AIMS To determine the effects of premedication with thiopental on heart rate, blood pressure, and oxygen saturation during semi-elective nasotracheal intubation in neonates.
METHODS A randomised, placebo controlled, non-blinded study design was used to study 30 neonates (mean birthweight 3.27 kg) requiring semi-elective nasotracheal intubation. The babies were randomly allocated to receive either 6 mg/kg of thiopental (study group) or an equivalent volume of physiological saline (control group) one minute before the start of the procedure. Six infants were intubated primarily and 24 were changed from orotracheal to a nasotracheal tube. The electrocardiogram, arterial pressure wave, and transcutaneous oxygen saturation were recorded continuously 10 minutes before, during, and 20 minutes after intubation. Minute by minute measurements of heart rate, heart rate variability, mean blood pressure (MBP) and transcutaneous oxygen saturation (SpO2) were computed. The differences for all of these between the baseline measurements and those made during and after intubation were determined. Differences in the measurements made in the study and the control groups were compared using Student's t test.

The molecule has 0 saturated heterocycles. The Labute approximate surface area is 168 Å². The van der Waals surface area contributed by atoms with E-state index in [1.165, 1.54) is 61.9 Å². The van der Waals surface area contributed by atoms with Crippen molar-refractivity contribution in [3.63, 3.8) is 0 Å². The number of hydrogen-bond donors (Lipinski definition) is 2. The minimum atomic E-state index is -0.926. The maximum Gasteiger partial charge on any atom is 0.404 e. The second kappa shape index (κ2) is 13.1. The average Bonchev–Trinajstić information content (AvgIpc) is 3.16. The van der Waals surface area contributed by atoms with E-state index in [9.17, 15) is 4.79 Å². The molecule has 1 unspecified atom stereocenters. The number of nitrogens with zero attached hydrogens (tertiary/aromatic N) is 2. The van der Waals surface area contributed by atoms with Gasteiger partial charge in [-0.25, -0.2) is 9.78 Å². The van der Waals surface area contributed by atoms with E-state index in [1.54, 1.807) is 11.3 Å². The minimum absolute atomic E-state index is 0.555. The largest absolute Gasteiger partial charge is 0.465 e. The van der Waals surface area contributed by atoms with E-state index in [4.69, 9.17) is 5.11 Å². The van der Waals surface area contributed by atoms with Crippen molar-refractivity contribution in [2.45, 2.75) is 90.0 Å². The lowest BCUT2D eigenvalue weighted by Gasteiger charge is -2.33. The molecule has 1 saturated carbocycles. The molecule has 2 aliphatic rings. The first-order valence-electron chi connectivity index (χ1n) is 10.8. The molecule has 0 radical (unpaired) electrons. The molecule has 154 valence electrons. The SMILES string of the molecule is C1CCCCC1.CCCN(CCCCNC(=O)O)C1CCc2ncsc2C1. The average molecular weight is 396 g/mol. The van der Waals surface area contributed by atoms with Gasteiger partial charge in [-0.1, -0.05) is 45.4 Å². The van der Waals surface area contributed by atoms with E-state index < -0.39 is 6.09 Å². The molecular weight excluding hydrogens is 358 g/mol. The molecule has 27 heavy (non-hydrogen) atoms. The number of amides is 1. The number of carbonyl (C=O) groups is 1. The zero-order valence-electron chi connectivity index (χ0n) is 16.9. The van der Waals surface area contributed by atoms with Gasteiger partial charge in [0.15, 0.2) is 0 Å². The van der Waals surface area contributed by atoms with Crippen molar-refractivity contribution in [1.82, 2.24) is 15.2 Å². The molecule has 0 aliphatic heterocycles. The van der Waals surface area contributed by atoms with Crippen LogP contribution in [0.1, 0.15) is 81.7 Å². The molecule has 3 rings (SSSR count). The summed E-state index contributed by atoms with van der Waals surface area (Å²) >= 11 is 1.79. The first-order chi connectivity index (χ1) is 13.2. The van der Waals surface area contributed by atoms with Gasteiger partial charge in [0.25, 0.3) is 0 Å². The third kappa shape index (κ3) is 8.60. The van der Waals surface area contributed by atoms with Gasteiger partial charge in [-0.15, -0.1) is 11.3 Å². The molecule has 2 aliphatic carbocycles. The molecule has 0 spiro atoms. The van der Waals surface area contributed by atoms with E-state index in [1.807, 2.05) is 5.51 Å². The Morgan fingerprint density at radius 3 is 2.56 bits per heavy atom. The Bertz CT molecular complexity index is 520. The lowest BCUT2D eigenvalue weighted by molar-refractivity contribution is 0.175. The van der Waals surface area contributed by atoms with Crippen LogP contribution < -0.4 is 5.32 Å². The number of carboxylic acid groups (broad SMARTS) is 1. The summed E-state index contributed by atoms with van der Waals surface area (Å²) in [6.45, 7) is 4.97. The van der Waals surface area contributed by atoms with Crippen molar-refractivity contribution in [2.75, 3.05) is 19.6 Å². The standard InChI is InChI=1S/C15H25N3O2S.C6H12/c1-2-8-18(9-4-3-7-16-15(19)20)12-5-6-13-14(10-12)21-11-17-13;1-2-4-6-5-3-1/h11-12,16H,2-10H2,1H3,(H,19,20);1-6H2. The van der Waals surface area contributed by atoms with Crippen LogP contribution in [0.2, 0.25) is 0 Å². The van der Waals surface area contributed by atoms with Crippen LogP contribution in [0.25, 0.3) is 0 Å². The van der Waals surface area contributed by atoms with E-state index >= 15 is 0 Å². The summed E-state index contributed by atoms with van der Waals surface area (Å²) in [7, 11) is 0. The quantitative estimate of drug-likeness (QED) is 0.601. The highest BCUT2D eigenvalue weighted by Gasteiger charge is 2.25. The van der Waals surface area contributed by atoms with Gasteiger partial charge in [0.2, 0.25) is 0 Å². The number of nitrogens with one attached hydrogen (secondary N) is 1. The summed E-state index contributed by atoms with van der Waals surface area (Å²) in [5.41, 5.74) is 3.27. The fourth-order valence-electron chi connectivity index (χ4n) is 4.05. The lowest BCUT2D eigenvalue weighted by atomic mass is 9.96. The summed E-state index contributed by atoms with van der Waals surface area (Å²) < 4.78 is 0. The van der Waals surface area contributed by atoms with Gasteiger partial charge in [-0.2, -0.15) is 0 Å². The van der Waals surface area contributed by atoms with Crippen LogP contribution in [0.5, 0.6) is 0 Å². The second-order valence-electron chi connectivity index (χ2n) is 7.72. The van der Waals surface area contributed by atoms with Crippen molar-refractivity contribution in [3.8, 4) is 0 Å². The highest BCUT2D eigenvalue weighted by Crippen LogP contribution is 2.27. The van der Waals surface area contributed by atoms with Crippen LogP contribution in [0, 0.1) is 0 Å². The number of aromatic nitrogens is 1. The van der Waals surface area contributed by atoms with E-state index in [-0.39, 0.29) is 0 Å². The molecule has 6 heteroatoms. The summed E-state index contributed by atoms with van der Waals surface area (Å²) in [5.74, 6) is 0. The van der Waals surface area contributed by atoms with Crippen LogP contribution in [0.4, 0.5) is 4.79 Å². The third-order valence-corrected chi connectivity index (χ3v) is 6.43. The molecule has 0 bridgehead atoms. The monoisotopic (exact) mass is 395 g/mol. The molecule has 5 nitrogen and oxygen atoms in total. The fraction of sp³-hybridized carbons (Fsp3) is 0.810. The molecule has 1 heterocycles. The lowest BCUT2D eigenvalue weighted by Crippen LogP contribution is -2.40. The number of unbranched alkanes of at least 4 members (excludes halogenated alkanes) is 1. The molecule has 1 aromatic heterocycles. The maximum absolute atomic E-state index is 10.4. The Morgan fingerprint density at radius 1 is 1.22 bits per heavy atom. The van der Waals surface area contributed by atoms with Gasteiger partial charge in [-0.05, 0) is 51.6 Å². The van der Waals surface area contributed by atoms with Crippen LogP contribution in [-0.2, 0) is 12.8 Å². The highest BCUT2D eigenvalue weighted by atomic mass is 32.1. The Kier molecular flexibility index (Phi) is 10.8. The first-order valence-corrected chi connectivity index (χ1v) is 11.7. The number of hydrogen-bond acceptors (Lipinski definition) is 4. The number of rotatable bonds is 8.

RESULTS During intubation, heart rate increased to a greater degree (12.0vs −0.5 beats per minute, p < 0.03) and MBP increased to a lesser degree (−2.9 vs4.4 mm Hg; p < 0.002) in the infants who were premedicated with thiopental. After intubation only the changes in MBP differed significantly between the two groups (−3.8vs 4.6 mm Hg; p < 0.001). There were no significant changes in the oxygen saturation between the two groups during or after intubation. The time taken for intubation was significantly shorter in the study group (p < 0.04).
CONCLUSIONS The heart rate and blood pressure of infants who are premedicated with thiopental are maintained nearer to baseline values than those of similar infants who receive no premedication. Whether this lessening of the acute drop in the heart rate and increase in blood pressure typically seen during intubation of unmedicated infants is associated with long term advantages to the infants remains to be determined.
- heart rate
- blood pressure
- oxygen saturation